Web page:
For many people, running a marathon is a story of strength, determination and overcoming often insurmountable odds.
Come Sunday morning in New York, it will have taken every ounce of those qualities just to get runners to the start line.
With the Big Apple still coming to terms with the aftermath of Superstorm Sandy, the question of how to get the city up and running to host an annual event that attracts around 50,000 athletes – to say nothing of the nearly two million spectators who traditionally pour into the five boroughs – is understandably at the forefront of organizers' minds.
Mayor Michael Bloomberg, no doubt aware of the $340-million (U.S.) economic boost the marathon gives New York each year, confirmed Tuesday evening that the race would go ahead as scheduled, although further details would be provided on Wednesday.
With the city's subways, airports and many streets shut down, – as well as the loss of power in many homes – the timing could not be worse. But through the years New Yorkers have shown their resiliency and ability to pull together when the going gets tough, most famously in the days and weeks following the 2001 terror attacks.
"The marathon has always been a special day for New Yorkers as a symbol of the vitality and resiliency of this city," Mary Wittenberg, president of race organizer New York Road Runners, said in a statement.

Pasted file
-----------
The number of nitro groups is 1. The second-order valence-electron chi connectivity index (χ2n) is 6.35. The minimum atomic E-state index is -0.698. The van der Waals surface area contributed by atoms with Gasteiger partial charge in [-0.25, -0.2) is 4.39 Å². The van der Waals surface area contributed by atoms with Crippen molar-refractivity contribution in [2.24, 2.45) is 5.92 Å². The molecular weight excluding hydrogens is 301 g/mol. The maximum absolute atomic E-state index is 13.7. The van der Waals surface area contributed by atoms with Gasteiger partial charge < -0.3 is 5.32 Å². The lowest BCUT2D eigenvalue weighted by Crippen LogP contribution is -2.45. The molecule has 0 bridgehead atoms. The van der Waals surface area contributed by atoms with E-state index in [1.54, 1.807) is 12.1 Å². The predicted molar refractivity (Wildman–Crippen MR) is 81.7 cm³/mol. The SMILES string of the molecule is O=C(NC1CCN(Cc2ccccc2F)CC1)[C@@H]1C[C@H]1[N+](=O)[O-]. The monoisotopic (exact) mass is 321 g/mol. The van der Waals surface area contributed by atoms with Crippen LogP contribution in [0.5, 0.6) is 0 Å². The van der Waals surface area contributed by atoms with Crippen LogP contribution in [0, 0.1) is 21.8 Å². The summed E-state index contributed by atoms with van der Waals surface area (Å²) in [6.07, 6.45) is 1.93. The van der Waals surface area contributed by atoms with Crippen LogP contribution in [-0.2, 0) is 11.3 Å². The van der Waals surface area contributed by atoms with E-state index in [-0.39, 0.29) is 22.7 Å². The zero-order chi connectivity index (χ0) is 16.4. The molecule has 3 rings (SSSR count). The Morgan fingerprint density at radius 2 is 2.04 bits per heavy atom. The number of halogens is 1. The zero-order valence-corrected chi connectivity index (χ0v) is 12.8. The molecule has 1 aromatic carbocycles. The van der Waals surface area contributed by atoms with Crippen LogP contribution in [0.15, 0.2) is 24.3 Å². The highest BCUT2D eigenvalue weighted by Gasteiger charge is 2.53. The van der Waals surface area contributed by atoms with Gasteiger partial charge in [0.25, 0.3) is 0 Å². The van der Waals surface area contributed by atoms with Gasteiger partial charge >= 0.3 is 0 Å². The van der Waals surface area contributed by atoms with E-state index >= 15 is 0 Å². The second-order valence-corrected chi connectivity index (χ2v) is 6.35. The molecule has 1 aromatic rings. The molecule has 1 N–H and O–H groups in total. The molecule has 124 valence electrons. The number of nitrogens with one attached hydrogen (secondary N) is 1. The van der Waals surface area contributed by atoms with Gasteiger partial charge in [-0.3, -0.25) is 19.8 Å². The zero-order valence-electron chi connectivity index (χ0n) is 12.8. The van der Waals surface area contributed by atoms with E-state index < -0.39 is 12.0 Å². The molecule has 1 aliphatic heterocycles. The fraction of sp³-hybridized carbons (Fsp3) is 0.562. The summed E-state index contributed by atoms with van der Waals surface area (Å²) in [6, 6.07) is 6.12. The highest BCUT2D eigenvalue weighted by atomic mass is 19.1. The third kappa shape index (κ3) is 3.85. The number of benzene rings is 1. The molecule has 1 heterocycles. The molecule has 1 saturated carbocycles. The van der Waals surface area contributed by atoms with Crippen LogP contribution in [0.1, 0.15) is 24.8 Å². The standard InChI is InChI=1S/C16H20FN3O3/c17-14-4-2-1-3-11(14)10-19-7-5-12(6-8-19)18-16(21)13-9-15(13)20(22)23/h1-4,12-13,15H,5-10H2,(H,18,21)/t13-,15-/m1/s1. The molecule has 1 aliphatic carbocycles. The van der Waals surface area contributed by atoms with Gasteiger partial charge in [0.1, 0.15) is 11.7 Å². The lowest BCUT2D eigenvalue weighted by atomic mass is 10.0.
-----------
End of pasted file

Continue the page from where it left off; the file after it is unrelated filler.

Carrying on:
The 42-kilometre route starts on Staten Island and about half the entrants normally would take the ferry and others would take buses through the Brooklyn-Battery Tunnel. Both are closed because of flooding and it's not clear when they will be back in service.
"We will keep all options open with regard to making any accommodations and adjustments necessary to race day and race weekend events," Ms. Wittenberg said.
But not everyone is on board with the idea of attempting to go ahead with the race given the myriad issues currently troubling the city.
"They need to cancel and focus on getting their city back together," Crystal Sara Martin wrote on the New York City Marathon's event page. "It doesn't seem right to continue to have this marathon when their city and their own people are affected."
– With a report from New York Times News Service